The Ecstasy of Surrender

The secret key to manifesting power, happiness, and success: letting go.

Surrender Your Addiction to Stress

Discover how to deal with the stress by learning to let go.

According to the most recent APA "Stress in America" survey, nearly half of today’s adults reported being more stressed out. And just as many say they’re simply unable to control the important aspects of their lives. It’s this inability to control outcomes that causes stress. So what’s the answer? Is this really a lose-lose situation? Are we doomed to a cycle of stress, loss of control and more stress?

In my book, The Ecstasy of Surrender I discuss how the answer to stress is letting go, relinquishing control, and being more flexible in dealing with work, finances and relationships. I’ve consistently seen with patients and in myself that resisting or stiffening during challenging times only increases stress and saps power, what I call bunker mentality. Everything becomes about defense, worry, and fear, not love. Similarly, people get more severely injured in accidents when they tense up. If you fight pain or adversity, the spasm of discomfort tightens. But when you relax suffering lessens.

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Here are some common forms of stress addictions and solutions from The Ecstasy of Surrender on how to let them go.

Work Stress—Don’t Compare, Compliment

If you’re stressed out at work, stop comparing yourself to others, and focus on what you're grateful for. Instead of envying someone's success, consider what you can learn from them and wish them well. Letting go this way can be very liberating, freeing you to change at least some of your work related behaviors.

Relationship Stress—Show Compassion, Relinquish Control

Yelling at your spouse, partner, or children won’t relieve your stress. The key is to stay calm, no matter what buttons your loved one has pushed.  Don’t react or get defensive, and allow the other person to finish talking. Let what they say sink in before you respond. Substitute compassion for control. Accept where they're coming from.

Physical Stress—Move Don’t Mope

Here is a surprisingly simple solution: To let go of physical stress, let your body do what it was designed to do—move. At least several times a week, visit the gym, walk your dog, swim, or do yoga stretches. Movement relaxes muscles, reduces tension, and helps you sleep better. If you are physically stressed out surrender to the bliss of your body's sacred energy and love your body through movement.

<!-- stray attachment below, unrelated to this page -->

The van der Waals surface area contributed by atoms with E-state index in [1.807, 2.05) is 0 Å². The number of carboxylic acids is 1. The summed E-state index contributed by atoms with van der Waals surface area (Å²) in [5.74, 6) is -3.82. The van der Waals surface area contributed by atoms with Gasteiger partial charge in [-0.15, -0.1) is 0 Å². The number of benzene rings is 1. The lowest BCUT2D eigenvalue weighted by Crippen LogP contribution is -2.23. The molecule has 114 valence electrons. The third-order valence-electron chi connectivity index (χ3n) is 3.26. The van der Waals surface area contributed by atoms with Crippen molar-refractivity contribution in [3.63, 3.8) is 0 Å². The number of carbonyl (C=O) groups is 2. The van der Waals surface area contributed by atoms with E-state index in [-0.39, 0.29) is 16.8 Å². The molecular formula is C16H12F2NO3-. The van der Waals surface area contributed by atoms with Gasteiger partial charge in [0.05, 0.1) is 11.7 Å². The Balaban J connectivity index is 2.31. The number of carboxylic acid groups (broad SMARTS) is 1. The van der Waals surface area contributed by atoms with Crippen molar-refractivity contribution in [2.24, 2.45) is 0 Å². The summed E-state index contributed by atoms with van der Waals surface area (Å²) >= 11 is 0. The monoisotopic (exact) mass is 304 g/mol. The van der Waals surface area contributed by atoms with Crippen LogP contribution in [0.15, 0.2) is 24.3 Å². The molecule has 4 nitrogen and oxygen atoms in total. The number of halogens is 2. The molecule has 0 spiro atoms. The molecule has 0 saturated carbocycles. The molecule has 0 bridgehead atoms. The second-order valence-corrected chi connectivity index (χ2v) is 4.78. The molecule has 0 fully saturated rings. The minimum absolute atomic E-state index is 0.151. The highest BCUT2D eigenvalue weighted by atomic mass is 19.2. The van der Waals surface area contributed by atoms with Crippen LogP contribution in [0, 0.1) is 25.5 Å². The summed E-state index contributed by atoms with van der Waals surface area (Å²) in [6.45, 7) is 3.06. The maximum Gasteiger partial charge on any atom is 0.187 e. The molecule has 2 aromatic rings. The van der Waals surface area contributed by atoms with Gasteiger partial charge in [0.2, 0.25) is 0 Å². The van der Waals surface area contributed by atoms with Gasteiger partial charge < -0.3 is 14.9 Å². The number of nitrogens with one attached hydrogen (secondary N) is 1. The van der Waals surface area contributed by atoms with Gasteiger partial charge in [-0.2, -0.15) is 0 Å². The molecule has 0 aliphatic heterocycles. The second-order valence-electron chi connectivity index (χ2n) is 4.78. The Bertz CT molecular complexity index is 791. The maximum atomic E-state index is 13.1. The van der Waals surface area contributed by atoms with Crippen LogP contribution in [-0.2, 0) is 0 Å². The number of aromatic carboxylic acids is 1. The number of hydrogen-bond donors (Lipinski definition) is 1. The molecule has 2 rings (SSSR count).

Time-Related Stress—Let Nature Calm You

The American culture rushes people through life, work, and relationships. We don’t allow ourselves enough time to let things happen at their own pace, and surrender to the flow. Take time stressors to go outside and focus on a cloud, watch it drift, and notice its changing shape. Let the air rush through and around you and clear out your mind. Drink a glass of water and take a relaxing shower to cleanse the negativity and work deadlines from your system. These calming exercises can help your rushing mind slow down and gain perspective.

Illness-Related Stress—Trust Your Body’s Healing Powers

An illness can often lead to depression. To keep negative thoughts from overwhelming you, change your negative beliefs (I will never heal) to positive ones (I trust my body's healing powers).  Instead of getting stressed out, listen to your body—and if a treatment or a doctor's approach doesn’t feel right to you, question it. Get enough sleep and avoid people and settings that deplete or de-energize you. 

One of the keys to surrender is making your mind feel safe enough to soften its resistance to new ideas. To do this first reassure it that you are not giving up control or ignoring survival instincts. Then give your mind a good reason to make a change. Remind it that by letting go you will reduce your stress, have more energy, live longer and improve your relationships. This allows you to give your intellect a say in the decision to update your perspective and let go of knee-jerk reactions.

Judith Orloff, M.D., is an Assistant Clinical Professor of Psychiatry at UCLA and the author of Emotional Freedom.

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